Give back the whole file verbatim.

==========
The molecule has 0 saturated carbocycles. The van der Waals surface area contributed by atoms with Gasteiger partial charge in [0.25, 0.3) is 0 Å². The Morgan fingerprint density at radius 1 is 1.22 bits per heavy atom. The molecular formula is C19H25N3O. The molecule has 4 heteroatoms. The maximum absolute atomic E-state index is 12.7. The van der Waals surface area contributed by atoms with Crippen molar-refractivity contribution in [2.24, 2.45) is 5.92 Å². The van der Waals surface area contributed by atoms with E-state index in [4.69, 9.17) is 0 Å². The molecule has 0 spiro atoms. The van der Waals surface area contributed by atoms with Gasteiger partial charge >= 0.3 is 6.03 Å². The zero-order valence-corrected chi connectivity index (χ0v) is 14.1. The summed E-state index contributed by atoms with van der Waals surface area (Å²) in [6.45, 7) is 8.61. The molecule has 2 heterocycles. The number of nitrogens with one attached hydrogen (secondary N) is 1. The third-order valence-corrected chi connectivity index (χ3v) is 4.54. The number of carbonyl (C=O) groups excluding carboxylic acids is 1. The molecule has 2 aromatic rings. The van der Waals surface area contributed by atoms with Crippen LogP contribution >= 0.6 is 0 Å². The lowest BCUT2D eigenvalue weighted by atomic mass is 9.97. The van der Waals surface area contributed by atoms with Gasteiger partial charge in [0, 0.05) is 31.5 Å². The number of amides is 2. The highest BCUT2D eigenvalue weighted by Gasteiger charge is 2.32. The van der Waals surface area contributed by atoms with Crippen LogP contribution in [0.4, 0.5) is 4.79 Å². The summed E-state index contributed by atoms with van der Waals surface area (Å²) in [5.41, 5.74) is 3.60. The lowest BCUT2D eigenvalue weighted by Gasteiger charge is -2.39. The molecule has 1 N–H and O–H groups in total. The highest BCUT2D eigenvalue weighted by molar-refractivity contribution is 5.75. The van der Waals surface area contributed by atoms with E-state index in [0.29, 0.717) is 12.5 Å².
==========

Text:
The molecule has 0 saturated carbocycles. The van der Waals surface area contributed by atoms with Gasteiger partial charge in [0.25, 0.3) is 0 Å². The Morgan fingerprint density at radius 1 is 1.22 bits per heavy atom. The molecular formula is C19H25N3O. The molecule has 4 heteroatoms. The maximum absolute atomic E-state index is 12.7. The van der Waals surface area contributed by atoms with Crippen molar-refractivity contribution in [2.24, 2.45) is 5.92 Å². The van der Waals surface area contributed by atoms with E-state index in [4.69, 9.17) is 0 Å². The molecule has 0 spiro atoms. The van der Waals surface area contributed by atoms with Gasteiger partial charge >= 0.3 is 6.03 Å². The zero-order valence-corrected chi connectivity index (χ0v) is 14.1. The summed E-state index contributed by atoms with van der Waals surface area (Å²) in [6.45, 7) is 8.61. The molecule has 2 heterocycles. The number of nitrogens with one attached hydrogen (secondary N) is 1. The third-order valence-corrected chi connectivity index (χ3v) is 4.54. The number of carbonyl (C=O) groups excluding carboxylic acids is 1. The molecule has 2 aromatic rings. The van der Waals surface area contributed by atoms with Crippen LogP contribution >= 0.6 is 0 Å². The lowest BCUT2D eigenvalue weighted by atomic mass is 9.97. The van der Waals surface area contributed by atoms with Gasteiger partial charge in [0, 0.05) is 31.5 Å². The number of amides is 2. The highest BCUT2D eigenvalue weighted by Gasteiger charge is 2.32. The van der Waals surface area contributed by atoms with Crippen LogP contribution in [0.4, 0.5) is 4.79 Å². The summed E-state index contributed by atoms with van der Waals surface area (Å²) in [5.41, 5.74) is 3.60. The lowest BCUT2D eigenvalue weighted by Gasteiger charge is -2.39. The molecule has 1 N–H and O–H groups in total. The highest BCUT2D eigenvalue weighted by molar-refractivity contribution is 5.75. The van der Waals surface area contributed by atoms with E-state index in [0.29, 0.717) is 12.5 Å².